Cash-strapped council who said they couldn’t afford care for a WW2 hero under fire for posting a £30k job advert – for the Mayor’s silver polisher

January 5, 2016 | by | 0 Comments

A cash-strapped council that denied care to a WW2 hero due to ‘budgetary restrictions’ has been blasted for advertising a £30K job – as a SILVER POLISHER.

Britain's oldest surviving prisoner of war, Robert Clark at his home in Burnt Oak, London (SWNS Group)

Britain’s oldest surviving prisoner of war, Robert Clark at his home in Burnt Oak, London (SWNS Group)

Brent Council has made almost £100 million worth of cuts and sparked outrage for the multi-purpose role which involves chauffeuring the mayor and polishing its silverware.

The son of one of Britain’s oldest prisoner of war camp survivors, who has been denied in-home care in the north London borough, struck out at the decision.

Critics have compared the role to like ”something from Downton Abbey”.

Local campaigner Sujata Aurora compared the post to ferry about the Labour mayor, Councillor Lesley Jones, to that of Tom Branson’s from the ITV aristocratic hit.

The 28-year-old said: “They are advertising for a chauffeur to polish the silverware, this is Brent not Downton Abbey.

“I think it reinforces the idea the politicians are maintaining their own perks while they impose austerity on their residents.”

She tweeted: “Brent Council is recruiting a mayor’s chauffeur. Job description includes polishing the silver. WTF is this, Downton Abbey?”

Councillor Lesley Jones the Mayor of Brent (SWNS Group)

Councillor Lesley Jones the Mayor of Brent (SWNS Group)

The job, for which applications closed on December 14, entails 36 hours a week and comes with a salary of between £25,000 and £29,999.

And one of the duties is “to keep the silver in the mayor’s parlour clean and polished” while the council attempts to cut £95million from its budget over four years.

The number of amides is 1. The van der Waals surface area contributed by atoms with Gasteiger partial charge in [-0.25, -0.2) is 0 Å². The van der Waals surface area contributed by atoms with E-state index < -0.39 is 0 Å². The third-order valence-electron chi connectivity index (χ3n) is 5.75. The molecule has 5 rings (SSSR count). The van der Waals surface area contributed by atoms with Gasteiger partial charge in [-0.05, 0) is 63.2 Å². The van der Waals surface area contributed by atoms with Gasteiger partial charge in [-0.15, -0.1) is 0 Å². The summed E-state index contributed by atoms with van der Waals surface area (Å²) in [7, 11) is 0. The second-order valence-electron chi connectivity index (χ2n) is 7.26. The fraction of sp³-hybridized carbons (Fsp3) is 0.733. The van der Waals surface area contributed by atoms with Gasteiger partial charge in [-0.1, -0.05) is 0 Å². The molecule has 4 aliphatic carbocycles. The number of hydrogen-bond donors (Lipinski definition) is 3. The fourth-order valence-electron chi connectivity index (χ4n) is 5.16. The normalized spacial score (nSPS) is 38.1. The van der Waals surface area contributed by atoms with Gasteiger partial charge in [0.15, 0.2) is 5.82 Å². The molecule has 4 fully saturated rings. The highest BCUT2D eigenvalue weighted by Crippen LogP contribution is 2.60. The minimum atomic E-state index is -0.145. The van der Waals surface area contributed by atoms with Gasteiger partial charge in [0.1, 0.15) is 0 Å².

Among those outraged at the council’s spending in a time of austerity is the son of a 97-year-old veteran denied publicly-funded in-home care.

Robert Clark, survived the Nazi death March in 1942 and was holed up in one of Hitler’s camps until 1945, but Brent insisted his care package is “not affordable”.

Son Mike, 59, of Harpenden, Hertfordshire, said: “I thought the days of chauffeuring were long gone.

“It sounds like something you would do in the 80s – I find that quite incredible.

“If my dad knew about it he would be amazed, he would think it’s a complete fallacy for him.

“My dad would find it insulting.

“All of the difficulty we have had with the council then they’ve not been at all supportive but they can find £30,000 to create a non-job.

“Whatever is wrong with public transport or driving themselves?”

Britain's oldest surviving prisoner of war, Robert Clark hands in the 38 degrees petition to Phil Porter, Brent Council’s Director of Adult Social Care (SWNS Group)

Britain’s oldest surviving prisoner of war, Robert Clark hands in the 38 degrees petition to Phil Porter, Brent Council’s Director of Adult Social Care (SWNS Group)

The online advert added that the “official chauffeur” would also be “mace-bearer” and applicants would need a clean driving licence, and the knowledge to maintain cars.

Harry Davis, Campaign Manager at the TaxPayers’ Alliance, criticised the spending as a “huge waste” of funds.

He said: “What a huge waste of taxpayers’ money.

“Residents will be rightly furious to find out that they are paying for the mayor’s personal driver and dresser just as council tax could be raised.

“In tough economic times councils should be tightening their belts, just as families are having to, not splurging on unnecessary jobs.”

A Brent Council spokesperson defended the role.

Robert Clark pictured in 1940 (SWNS Group)

Robert Clark pictured in 1940 (SWNS Group)

They said: “In common with councils across the country, Brent maintains the office of a civic mayor.

“The Mayor of Brent is the borough’s first citizen and rises above the party political fray for their year in office.

“The office of mayor is hugely valued by the people of Brent.

“The mayor carries out a vast array of charitable and community engagements, raising money for good causes and meeting thousands of local people, in addition to acting as an ambassador for the borough.

“This role provides essential support for the mayor.”

The current mayor of Brent is Labour councillor Lesley Jones.

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